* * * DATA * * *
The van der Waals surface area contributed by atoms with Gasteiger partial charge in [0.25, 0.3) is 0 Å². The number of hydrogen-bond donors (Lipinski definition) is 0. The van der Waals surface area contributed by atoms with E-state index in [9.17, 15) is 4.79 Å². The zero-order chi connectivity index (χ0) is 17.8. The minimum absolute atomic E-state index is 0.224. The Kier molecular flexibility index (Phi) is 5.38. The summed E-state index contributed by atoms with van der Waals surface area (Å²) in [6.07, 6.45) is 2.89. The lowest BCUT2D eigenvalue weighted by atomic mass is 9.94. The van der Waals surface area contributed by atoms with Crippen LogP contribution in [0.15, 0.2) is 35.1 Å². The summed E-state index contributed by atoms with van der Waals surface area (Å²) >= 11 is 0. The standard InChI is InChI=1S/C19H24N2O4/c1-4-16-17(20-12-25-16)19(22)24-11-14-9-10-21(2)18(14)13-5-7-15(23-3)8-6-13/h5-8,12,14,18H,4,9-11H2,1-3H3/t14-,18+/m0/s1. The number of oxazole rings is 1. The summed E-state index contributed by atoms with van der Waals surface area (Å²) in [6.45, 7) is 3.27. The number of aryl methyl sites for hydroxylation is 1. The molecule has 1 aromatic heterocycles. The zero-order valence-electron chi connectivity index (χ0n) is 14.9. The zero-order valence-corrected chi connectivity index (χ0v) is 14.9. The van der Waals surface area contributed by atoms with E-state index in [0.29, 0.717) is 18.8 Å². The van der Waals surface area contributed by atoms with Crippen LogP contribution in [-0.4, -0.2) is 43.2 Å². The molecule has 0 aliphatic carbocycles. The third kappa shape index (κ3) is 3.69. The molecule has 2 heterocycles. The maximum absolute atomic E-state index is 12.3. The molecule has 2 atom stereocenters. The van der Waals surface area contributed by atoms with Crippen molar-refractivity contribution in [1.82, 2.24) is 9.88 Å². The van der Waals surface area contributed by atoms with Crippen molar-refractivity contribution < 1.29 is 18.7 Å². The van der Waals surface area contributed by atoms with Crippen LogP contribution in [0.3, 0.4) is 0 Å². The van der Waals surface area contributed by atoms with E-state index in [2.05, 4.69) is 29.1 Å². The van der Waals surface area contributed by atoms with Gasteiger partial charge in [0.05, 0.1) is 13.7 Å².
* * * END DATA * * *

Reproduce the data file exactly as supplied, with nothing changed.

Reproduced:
The van der Waals surface area contributed by atoms with Gasteiger partial charge in [0.25, 0.3) is 0 Å². The number of hydrogen-bond donors (Lipinski definition) is 0. The van der Waals surface area contributed by atoms with E-state index in [9.17, 15) is 4.79 Å². The zero-order chi connectivity index (χ0) is 17.8. The minimum absolute atomic E-state index is 0.224. The Kier molecular flexibility index (Phi) is 5.38. The summed E-state index contributed by atoms with van der Waals surface area (Å²) in [6.07, 6.45) is 2.89. The lowest BCUT2D eigenvalue weighted by atomic mass is 9.94. The van der Waals surface area contributed by atoms with Crippen LogP contribution in [0.15, 0.2) is 35.1 Å². The summed E-state index contributed by atoms with van der Waals surface area (Å²) >= 11 is 0. The standard InChI is InChI=1S/C19H24N2O4/c1-4-16-17(20-12-25-16)19(22)24-11-14-9-10-21(2)18(14)13-5-7-15(23-3)8-6-13/h5-8,12,14,18H,4,9-11H2,1-3H3/t14-,18+/m0/s1. The number of oxazole rings is 1. The summed E-state index contributed by atoms with van der Waals surface area (Å²) in [6.45, 7) is 3.27. The number of aryl methyl sites for hydroxylation is 1. The molecule has 1 aromatic heterocycles. The zero-order valence-electron chi connectivity index (χ0n) is 14.9. The zero-order valence-corrected chi connectivity index (χ0v) is 14.9. The van der Waals surface area contributed by atoms with E-state index in [0.29, 0.717) is 18.8 Å². The van der Waals surface area contributed by atoms with Crippen LogP contribution in [-0.4, -0.2) is 43.2 Å². The molecule has 0 aliphatic carbocycles. The third kappa shape index (κ3) is 3.69. The molecule has 2 heterocycles. The maximum absolute atomic E-state index is 12.3. The molecule has 2 atom stereocenters. The van der Waals surface area contributed by atoms with Crippen molar-refractivity contribution in [1.82, 2.24) is 9.88 Å². The van der Waals surface area contributed by atoms with Crippen molar-refractivity contribution < 1.29 is 18.7 Å². The van der Waals surface area contributed by atoms with Crippen LogP contribution in [0.3, 0.4) is 0 Å². The van der Waals surface area contributed by atoms with E-state index in [2.05, 4.69) is 29.1 Å². The van der Waals surface area contributed by atoms with Gasteiger partial charge in [0.05, 0.1) is 13.7 Å².